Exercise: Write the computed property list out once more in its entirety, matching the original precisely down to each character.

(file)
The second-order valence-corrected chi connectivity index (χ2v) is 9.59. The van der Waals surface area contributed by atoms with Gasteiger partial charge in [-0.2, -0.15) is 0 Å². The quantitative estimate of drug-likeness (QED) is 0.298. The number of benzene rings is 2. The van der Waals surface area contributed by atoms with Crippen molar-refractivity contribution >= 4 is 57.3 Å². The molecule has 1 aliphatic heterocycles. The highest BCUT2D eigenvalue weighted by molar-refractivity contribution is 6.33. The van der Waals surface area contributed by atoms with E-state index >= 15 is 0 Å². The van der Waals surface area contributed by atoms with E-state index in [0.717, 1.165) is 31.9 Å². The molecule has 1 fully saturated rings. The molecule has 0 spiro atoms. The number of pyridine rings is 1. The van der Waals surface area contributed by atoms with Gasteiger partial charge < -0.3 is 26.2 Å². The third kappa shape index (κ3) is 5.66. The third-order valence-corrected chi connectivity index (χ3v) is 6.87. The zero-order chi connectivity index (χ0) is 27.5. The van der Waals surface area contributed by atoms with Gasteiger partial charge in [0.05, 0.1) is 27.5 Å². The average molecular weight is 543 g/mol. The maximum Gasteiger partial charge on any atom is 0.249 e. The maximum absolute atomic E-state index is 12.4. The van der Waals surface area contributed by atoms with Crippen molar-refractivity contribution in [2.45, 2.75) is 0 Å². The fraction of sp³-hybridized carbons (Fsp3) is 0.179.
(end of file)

The second-order valence-corrected chi connectivity index (χ2v) is 9.59. The van der Waals surface area contributed by atoms with Gasteiger partial charge in [-0.2, -0.15) is 0 Å². The quantitative estimate of drug-likeness (QED) is 0.298. The number of benzene rings is 2. The van der Waals surface area contributed by atoms with Crippen molar-refractivity contribution >= 4 is 57.3 Å². The molecule has 1 aliphatic heterocycles. The highest BCUT2D eigenvalue weighted by molar-refractivity contribution is 6.33. The van der Waals surface area contributed by atoms with E-state index >= 15 is 0 Å². The van der Waals surface area contributed by atoms with E-state index in [0.717, 1.165) is 31.9 Å². The molecule has 1 fully saturated rings. The molecule has 0 spiro atoms. The number of pyridine rings is 1. The van der Waals surface area contributed by atoms with Gasteiger partial charge < -0.3 is 26.2 Å². The third kappa shape index (κ3) is 5.66. The third-order valence-corrected chi connectivity index (χ3v) is 6.87. The zero-order chi connectivity index (χ0) is 27.5. The van der Waals surface area contributed by atoms with Gasteiger partial charge in [0.05, 0.1) is 27.5 Å². The average molecular weight is 543 g/mol. The maximum Gasteiger partial charge on any atom is 0.249 e. The maximum absolute atomic E-state index is 12.4. The van der Waals surface area contributed by atoms with Crippen molar-refractivity contribution in [2.45, 2.75) is 0 Å². The fraction of sp³-hybridized carbons (Fsp3) is 0.179.